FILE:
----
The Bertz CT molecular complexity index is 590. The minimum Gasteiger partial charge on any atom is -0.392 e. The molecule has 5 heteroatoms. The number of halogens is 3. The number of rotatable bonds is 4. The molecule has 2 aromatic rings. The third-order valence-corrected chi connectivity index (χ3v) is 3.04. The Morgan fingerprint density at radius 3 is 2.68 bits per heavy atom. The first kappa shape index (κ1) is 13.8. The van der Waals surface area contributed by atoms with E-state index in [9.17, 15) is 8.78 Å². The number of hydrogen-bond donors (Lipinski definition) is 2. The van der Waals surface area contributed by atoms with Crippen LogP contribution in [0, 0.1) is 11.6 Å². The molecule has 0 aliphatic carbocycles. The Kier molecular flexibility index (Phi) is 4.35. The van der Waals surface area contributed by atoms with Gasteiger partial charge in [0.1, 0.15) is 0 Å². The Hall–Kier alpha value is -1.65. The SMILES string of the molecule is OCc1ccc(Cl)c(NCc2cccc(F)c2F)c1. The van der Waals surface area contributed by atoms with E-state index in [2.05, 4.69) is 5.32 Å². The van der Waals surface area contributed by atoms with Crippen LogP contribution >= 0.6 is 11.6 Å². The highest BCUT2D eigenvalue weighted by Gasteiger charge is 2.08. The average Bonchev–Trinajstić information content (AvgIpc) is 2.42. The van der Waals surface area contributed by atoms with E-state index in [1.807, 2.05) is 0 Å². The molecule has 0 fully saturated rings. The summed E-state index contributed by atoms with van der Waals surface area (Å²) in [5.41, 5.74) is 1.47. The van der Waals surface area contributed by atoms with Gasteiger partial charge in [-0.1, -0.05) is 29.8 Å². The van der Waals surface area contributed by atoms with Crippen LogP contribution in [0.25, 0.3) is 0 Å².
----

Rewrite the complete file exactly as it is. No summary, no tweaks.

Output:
The Bertz CT molecular complexity index is 590. The minimum Gasteiger partial charge on any atom is -0.392 e. The molecule has 5 heteroatoms. The number of halogens is 3. The number of rotatable bonds is 4. The molecule has 2 aromatic rings. The third-order valence-corrected chi connectivity index (χ3v) is 3.04. The Morgan fingerprint density at radius 3 is 2.68 bits per heavy atom. The first kappa shape index (κ1) is 13.8. The van der Waals surface area contributed by atoms with E-state index in [9.17, 15) is 8.78 Å². The number of hydrogen-bond donors (Lipinski definition) is 2. The van der Waals surface area contributed by atoms with Crippen LogP contribution in [0, 0.1) is 11.6 Å². The molecule has 0 aliphatic carbocycles. The Kier molecular flexibility index (Phi) is 4.35. The van der Waals surface area contributed by atoms with Gasteiger partial charge in [0.1, 0.15) is 0 Å². The Hall–Kier alpha value is -1.65. The SMILES string of the molecule is OCc1ccc(Cl)c(NCc2cccc(F)c2F)c1. The van der Waals surface area contributed by atoms with E-state index in [2.05, 4.69) is 5.32 Å². The van der Waals surface area contributed by atoms with Crippen LogP contribution >= 0.6 is 11.6 Å². The highest BCUT2D eigenvalue weighted by Gasteiger charge is 2.08. The average Bonchev–Trinajstić information content (AvgIpc) is 2.42. The van der Waals surface area contributed by atoms with E-state index in [1.807, 2.05) is 0 Å². The molecule has 0 fully saturated rings. The summed E-state index contributed by atoms with van der Waals surface area (Å²) in [5.41, 5.74) is 1.47. The van der Waals surface area contributed by atoms with Gasteiger partial charge in [-0.1, -0.05) is 29.8 Å². The van der Waals surface area contributed by atoms with Crippen LogP contribution in [0.25, 0.3) is 0 Å².